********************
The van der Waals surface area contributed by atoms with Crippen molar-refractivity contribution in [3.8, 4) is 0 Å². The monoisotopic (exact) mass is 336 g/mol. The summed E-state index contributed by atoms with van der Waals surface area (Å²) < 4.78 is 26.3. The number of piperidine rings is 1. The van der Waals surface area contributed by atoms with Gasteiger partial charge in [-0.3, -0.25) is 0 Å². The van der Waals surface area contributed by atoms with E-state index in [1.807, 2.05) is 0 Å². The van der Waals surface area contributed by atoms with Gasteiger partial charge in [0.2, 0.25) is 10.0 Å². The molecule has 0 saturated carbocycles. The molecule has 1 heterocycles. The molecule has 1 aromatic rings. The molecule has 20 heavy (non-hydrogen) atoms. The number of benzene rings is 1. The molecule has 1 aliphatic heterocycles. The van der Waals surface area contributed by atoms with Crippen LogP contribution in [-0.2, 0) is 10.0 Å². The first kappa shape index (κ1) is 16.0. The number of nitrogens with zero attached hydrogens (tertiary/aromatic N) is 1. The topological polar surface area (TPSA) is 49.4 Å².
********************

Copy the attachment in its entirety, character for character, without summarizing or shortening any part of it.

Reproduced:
The van der Waals surface area contributed by atoms with Crippen molar-refractivity contribution in [3.8, 4) is 0 Å². The monoisotopic (exact) mass is 336 g/mol. The summed E-state index contributed by atoms with van der Waals surface area (Å²) < 4.78 is 26.3. The number of piperidine rings is 1. The van der Waals surface area contributed by atoms with Gasteiger partial charge in [-0.3, -0.25) is 0 Å². The van der Waals surface area contributed by atoms with E-state index in [1.807, 2.05) is 0 Å². The van der Waals surface area contributed by atoms with Gasteiger partial charge in [0.2, 0.25) is 10.0 Å². The molecule has 0 saturated carbocycles. The molecule has 1 heterocycles. The molecule has 1 aromatic rings. The molecule has 20 heavy (non-hydrogen) atoms. The number of benzene rings is 1. The molecule has 1 aliphatic heterocycles. The van der Waals surface area contributed by atoms with Crippen LogP contribution in [-0.2, 0) is 10.0 Å². The first kappa shape index (κ1) is 16.0. The number of nitrogens with zero attached hydrogens (tertiary/aromatic N) is 1. The topological polar surface area (TPSA) is 49.4 Å².